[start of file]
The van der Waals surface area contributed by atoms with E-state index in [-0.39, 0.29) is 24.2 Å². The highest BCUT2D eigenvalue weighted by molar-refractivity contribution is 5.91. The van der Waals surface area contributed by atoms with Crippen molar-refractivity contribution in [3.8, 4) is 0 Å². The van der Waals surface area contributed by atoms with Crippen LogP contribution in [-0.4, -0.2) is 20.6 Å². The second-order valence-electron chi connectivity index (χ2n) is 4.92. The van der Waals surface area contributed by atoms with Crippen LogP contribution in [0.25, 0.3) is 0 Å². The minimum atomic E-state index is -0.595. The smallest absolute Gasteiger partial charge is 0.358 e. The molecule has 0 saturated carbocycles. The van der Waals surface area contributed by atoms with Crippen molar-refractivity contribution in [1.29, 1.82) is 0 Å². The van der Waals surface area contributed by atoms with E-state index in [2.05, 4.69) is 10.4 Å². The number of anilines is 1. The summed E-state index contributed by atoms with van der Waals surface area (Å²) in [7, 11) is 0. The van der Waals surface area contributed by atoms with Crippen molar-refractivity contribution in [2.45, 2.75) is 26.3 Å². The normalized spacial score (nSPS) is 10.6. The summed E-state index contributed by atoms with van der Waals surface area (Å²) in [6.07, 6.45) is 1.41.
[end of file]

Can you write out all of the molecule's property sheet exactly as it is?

The van der Waals surface area contributed by atoms with E-state index in [-0.39, 0.29) is 24.2 Å². The highest BCUT2D eigenvalue weighted by molar-refractivity contribution is 5.91. The van der Waals surface area contributed by atoms with Crippen molar-refractivity contribution in [3.8, 4) is 0 Å². The van der Waals surface area contributed by atoms with Crippen LogP contribution in [-0.4, -0.2) is 20.6 Å². The second-order valence-electron chi connectivity index (χ2n) is 4.92. The van der Waals surface area contributed by atoms with Crippen LogP contribution in [0.25, 0.3) is 0 Å². The minimum atomic E-state index is -0.595. The smallest absolute Gasteiger partial charge is 0.358 e. The molecule has 0 saturated carbocycles. The van der Waals surface area contributed by atoms with Crippen molar-refractivity contribution in [1.29, 1.82) is 0 Å². The van der Waals surface area contributed by atoms with E-state index in [2.05, 4.69) is 10.4 Å². The number of anilines is 1. The summed E-state index contributed by atoms with van der Waals surface area (Å²) in [7, 11) is 0. The van der Waals surface area contributed by atoms with Crippen molar-refractivity contribution in [2.45, 2.75) is 26.3 Å². The normalized spacial score (nSPS) is 10.6. The summed E-state index contributed by atoms with van der Waals surface area (Å²) in [6.07, 6.45) is 1.41.